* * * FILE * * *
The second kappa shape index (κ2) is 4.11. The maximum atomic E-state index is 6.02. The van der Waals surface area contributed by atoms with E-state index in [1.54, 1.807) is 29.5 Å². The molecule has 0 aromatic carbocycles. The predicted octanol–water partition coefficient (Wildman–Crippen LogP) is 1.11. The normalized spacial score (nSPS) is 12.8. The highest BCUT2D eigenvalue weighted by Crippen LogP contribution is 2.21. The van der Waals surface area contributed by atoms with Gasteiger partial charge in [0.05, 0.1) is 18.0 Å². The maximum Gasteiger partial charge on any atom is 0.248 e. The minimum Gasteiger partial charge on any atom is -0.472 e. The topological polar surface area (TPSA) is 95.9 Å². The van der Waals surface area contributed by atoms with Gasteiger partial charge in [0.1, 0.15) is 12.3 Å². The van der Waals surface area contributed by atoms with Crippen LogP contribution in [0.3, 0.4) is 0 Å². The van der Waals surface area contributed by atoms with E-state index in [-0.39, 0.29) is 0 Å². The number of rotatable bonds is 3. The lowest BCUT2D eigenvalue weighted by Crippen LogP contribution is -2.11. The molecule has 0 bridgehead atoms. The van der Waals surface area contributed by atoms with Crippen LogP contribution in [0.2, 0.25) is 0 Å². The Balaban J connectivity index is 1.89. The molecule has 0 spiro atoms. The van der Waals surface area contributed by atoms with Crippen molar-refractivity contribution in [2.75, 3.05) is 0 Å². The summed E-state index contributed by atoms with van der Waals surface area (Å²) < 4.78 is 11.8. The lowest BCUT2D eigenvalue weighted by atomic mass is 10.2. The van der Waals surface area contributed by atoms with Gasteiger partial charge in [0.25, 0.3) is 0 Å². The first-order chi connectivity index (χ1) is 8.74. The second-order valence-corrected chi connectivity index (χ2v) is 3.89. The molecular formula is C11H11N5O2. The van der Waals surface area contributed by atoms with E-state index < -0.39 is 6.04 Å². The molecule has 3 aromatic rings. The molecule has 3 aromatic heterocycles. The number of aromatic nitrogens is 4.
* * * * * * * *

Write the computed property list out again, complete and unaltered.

The second kappa shape index (κ2) is 4.11. The maximum atomic E-state index is 6.02. The van der Waals surface area contributed by atoms with E-state index in [1.54, 1.807) is 29.5 Å². The molecule has 0 aromatic carbocycles. The predicted octanol–water partition coefficient (Wildman–Crippen LogP) is 1.11. The normalized spacial score (nSPS) is 12.8. The highest BCUT2D eigenvalue weighted by Crippen LogP contribution is 2.21. The van der Waals surface area contributed by atoms with Gasteiger partial charge in [0.05, 0.1) is 18.0 Å². The maximum Gasteiger partial charge on any atom is 0.248 e. The minimum Gasteiger partial charge on any atom is -0.472 e. The topological polar surface area (TPSA) is 95.9 Å². The van der Waals surface area contributed by atoms with Gasteiger partial charge in [0.1, 0.15) is 12.3 Å². The van der Waals surface area contributed by atoms with Crippen LogP contribution in [0.3, 0.4) is 0 Å². The van der Waals surface area contributed by atoms with E-state index in [-0.39, 0.29) is 0 Å². The number of rotatable bonds is 3. The lowest BCUT2D eigenvalue weighted by Crippen LogP contribution is -2.11. The molecule has 0 bridgehead atoms. The van der Waals surface area contributed by atoms with Crippen LogP contribution in [0.2, 0.25) is 0 Å². The Balaban J connectivity index is 1.89. The molecule has 0 spiro atoms. The van der Waals surface area contributed by atoms with Crippen molar-refractivity contribution in [2.75, 3.05) is 0 Å². The summed E-state index contributed by atoms with van der Waals surface area (Å²) < 4.78 is 11.8. The lowest BCUT2D eigenvalue weighted by atomic mass is 10.2. The van der Waals surface area contributed by atoms with Gasteiger partial charge in [0.25, 0.3) is 0 Å². The first-order chi connectivity index (χ1) is 8.74. The second-order valence-corrected chi connectivity index (χ2v) is 3.89. The molecular formula is C11H11N5O2. The van der Waals surface area contributed by atoms with E-state index < -0.39 is 6.04 Å². The molecule has 3 aromatic rings. The molecule has 3 aromatic heterocycles. The number of aromatic nitrogens is 4.